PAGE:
14.10 InnoDB Disk I/O and File Space Management

14.10.1 InnoDB Disk I/O
14.10.2 File Space Management
14.10.3 InnoDB Checkpoints
14.10.4 Defragmenting a Table
14.10.5 Reclaiming Disk Space with TRUNCATE TABLE

As a DBA, you must manage disk I/O to keep the I/O subsystem from becoming saturated, and manage disk space to avoid filling up storage devices. The ACID design model requires a certain amount of I/O that might seem redundant, but helps to ensure data reliability. Within these constraints, InnoDB tries to optimize the database work and the organization of disk files to minimize the amount of disk I/O. Sometimes, I/O is postponed until the database is not busy, or until everything needs to be brought to a consistent state, such as during a database restart after a fast shutdown.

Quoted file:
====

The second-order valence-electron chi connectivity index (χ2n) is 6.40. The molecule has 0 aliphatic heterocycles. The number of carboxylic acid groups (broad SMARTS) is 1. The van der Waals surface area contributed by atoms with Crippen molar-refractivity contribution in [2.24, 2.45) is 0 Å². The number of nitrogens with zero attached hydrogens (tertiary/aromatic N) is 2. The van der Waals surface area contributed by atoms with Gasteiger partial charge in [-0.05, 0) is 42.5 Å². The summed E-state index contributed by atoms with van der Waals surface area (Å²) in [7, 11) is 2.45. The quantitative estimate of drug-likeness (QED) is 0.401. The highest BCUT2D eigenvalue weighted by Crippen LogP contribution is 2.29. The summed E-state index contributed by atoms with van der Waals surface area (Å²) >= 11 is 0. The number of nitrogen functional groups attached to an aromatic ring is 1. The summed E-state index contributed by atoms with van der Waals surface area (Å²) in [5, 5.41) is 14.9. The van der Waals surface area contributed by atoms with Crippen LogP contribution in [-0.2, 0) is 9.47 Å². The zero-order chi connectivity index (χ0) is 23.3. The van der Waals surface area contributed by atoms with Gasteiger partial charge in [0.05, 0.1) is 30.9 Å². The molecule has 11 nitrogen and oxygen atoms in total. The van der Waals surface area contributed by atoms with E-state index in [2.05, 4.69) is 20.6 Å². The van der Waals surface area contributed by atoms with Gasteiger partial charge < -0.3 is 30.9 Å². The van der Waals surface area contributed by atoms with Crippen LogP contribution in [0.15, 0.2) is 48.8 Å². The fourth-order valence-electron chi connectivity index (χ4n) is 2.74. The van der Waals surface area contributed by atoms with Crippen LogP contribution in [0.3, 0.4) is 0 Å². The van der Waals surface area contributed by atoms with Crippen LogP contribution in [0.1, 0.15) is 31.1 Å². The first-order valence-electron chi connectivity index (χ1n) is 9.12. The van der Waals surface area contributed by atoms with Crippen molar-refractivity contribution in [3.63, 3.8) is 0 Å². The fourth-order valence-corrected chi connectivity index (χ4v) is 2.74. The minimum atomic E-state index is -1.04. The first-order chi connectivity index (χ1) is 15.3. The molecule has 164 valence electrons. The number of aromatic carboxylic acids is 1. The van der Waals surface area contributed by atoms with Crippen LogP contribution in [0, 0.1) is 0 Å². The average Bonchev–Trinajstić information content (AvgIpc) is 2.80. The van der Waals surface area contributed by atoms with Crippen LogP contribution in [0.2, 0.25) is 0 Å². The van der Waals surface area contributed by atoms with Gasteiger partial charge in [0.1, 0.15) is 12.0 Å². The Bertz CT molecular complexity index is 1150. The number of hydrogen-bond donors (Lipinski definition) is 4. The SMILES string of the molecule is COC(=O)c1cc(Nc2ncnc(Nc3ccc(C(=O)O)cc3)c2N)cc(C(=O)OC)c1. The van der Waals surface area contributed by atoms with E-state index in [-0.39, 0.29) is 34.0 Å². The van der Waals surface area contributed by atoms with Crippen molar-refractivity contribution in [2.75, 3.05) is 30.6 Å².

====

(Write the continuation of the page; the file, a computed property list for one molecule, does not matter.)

This section discusses the main considerations for I/O and disk space with the default kind of MySQL tables (also known as InnoDB tables):